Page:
Aaron Hernandez Had Severe Case Of CTE, Research Shows Full view

NORTH ATTLEBORO, MA - AUGUST 22: Aaron Hernandez is escorted into the courtroom of the Attleboro District Court for his hearing on August 22, 2013 in North Attleboro, Massachusetts. Former New England Patriot Aaron Hernandez has been indicted on a first-degree murder charge for the death of Odin Lloyd. (Photo by Jared Wickerham/Getty Images)

Aaron Hernandez Had Severe Case Of CTE, Research Shows

Former New England Patriots tight end Aaron Hernandez was discovered to have advanced stages of neurodegenerative brain disease CTE at the time of his death, researchers stated Thursday following a posthumous examination of his brain.

Aaron Hernandez Suicide News

Hernandez committed suicide by hanging at age 27 in his jail cell in April after being sentenced to life in prison for murder. Examiners concluded that the damage to the late Patriots star’s brain was similar to that of retired players well into their 60s, according to the New York Times. 

Dr. Ann McKee, the director of the CTE Center at Boston University, said Hernandez had stage 3 (out of 4) of the disease, which can cause violent mood swings, depression and other cognitive disorders.

“We’re told it was the most severe case they had ever seen for someone of Aaron’s age,” attorney Jose Baez said.

Chronic traumatic encephalopathy, or CTE, is a disease caused by repeated blows to the head that has been found in more than 100 former NFL players and some non-professional football players as well.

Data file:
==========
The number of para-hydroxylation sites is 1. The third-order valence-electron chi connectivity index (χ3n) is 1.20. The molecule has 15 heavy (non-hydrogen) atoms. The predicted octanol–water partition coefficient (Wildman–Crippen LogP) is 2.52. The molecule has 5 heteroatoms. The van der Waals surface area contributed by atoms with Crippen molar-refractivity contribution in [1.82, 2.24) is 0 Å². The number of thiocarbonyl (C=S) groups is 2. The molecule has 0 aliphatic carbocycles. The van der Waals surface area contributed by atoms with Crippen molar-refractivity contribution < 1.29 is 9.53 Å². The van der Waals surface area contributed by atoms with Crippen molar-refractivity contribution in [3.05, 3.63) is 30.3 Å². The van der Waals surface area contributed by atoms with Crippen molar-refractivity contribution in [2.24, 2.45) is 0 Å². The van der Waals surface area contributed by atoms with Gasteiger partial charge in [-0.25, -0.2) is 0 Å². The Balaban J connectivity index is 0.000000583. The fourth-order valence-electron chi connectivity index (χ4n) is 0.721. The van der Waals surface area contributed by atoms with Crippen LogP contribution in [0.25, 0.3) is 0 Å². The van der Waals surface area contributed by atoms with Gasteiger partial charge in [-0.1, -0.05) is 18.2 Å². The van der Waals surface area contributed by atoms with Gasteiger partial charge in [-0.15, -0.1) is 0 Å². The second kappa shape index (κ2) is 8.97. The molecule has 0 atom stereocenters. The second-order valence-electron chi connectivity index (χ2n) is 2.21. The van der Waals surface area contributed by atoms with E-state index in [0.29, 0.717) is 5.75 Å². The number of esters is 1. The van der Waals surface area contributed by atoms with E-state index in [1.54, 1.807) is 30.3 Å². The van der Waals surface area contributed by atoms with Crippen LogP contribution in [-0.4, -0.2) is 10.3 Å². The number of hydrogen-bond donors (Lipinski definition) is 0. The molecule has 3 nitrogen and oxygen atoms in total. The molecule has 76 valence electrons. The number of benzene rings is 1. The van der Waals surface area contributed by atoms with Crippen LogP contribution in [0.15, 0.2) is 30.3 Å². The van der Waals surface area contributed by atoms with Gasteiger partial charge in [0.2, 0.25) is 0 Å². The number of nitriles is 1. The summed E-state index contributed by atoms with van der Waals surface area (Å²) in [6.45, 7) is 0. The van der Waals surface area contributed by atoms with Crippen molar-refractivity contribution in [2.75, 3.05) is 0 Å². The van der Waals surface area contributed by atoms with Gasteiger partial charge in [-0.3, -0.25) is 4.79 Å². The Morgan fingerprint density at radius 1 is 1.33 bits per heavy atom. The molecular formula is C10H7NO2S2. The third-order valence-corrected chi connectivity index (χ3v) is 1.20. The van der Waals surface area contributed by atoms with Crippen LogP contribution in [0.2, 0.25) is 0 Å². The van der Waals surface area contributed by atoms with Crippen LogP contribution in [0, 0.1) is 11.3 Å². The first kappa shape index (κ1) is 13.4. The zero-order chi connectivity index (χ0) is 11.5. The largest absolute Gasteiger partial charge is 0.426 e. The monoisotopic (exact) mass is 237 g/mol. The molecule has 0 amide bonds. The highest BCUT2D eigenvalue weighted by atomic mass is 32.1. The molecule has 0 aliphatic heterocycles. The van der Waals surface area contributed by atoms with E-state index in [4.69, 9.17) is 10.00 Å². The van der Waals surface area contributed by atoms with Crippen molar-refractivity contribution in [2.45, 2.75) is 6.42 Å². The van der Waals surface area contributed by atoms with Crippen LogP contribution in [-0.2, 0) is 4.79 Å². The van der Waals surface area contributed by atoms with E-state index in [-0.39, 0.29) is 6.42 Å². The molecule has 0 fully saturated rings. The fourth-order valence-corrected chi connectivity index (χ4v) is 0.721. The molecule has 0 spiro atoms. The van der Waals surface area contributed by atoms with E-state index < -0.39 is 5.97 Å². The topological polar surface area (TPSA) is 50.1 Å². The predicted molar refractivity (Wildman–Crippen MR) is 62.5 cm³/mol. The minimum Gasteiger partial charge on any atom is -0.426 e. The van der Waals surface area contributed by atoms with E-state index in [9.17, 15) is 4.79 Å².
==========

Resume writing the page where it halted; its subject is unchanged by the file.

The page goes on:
Several of the other deceased former NFL players who had CTE, like Dave Duerson, Junior Seau and Andre Waters also killed themselves after displaying symptoms of the disease like erratic behavior.

The disease — which has also been found in boxers and former military members — can only be diagnosed in an autopsy.

Hernandez’s estate filed a federal lawsuit on Thursday against the N.F.L. and the Patriots seeking damages to compensate his 4-year-old daughter for the loss of her father. The suit claims the league and the team were aware that repeated head blows could lead to CTE, yet neither did anything to protect Hernandez from such hits.

The NFL and the Patriots have yet to comment on the findings about Hernandez, who was convicted in 2013 — just ten months after signing a $10 million contract with the Patriots — of several murders in 2012. However, Hernandez was acquitted.

Hernandez did not raise CTE in his defense at either trial because he claimed actual innocence.

“It’s something I deeply regret,” Baez said.

Hernandez played for the University of Florida and helped the program win a national title in 2008. In three seasons with the Patriots, he and Rob Gronkowski formed one of the best tight end duos in the NFL. In 2011, his second season, Hernandez caught 79 passes for 910 yards and seven touchdowns to help the franchise reach the Super Bowl.

The Patriots released him in 2013, shortly after he was arrested in the murder of semi-pro football player Odin Lloyd who was dating the sister of Hernandez’s fiancee.

NORTH ATTLEBORO, MA – AUGUST 22: Aaron Hernandez is escorted into the courtroom of the Attleboro District Court for his hearing on August 22, 2013 in North Attleboro, Massachusetts. Former New England Patriot Aaron Hernandez has been indicted on a first-degree murder charge for the death of Odin Lloyd. (Photo by Jared Wickerham/Getty Images)

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Written by Pablo Mena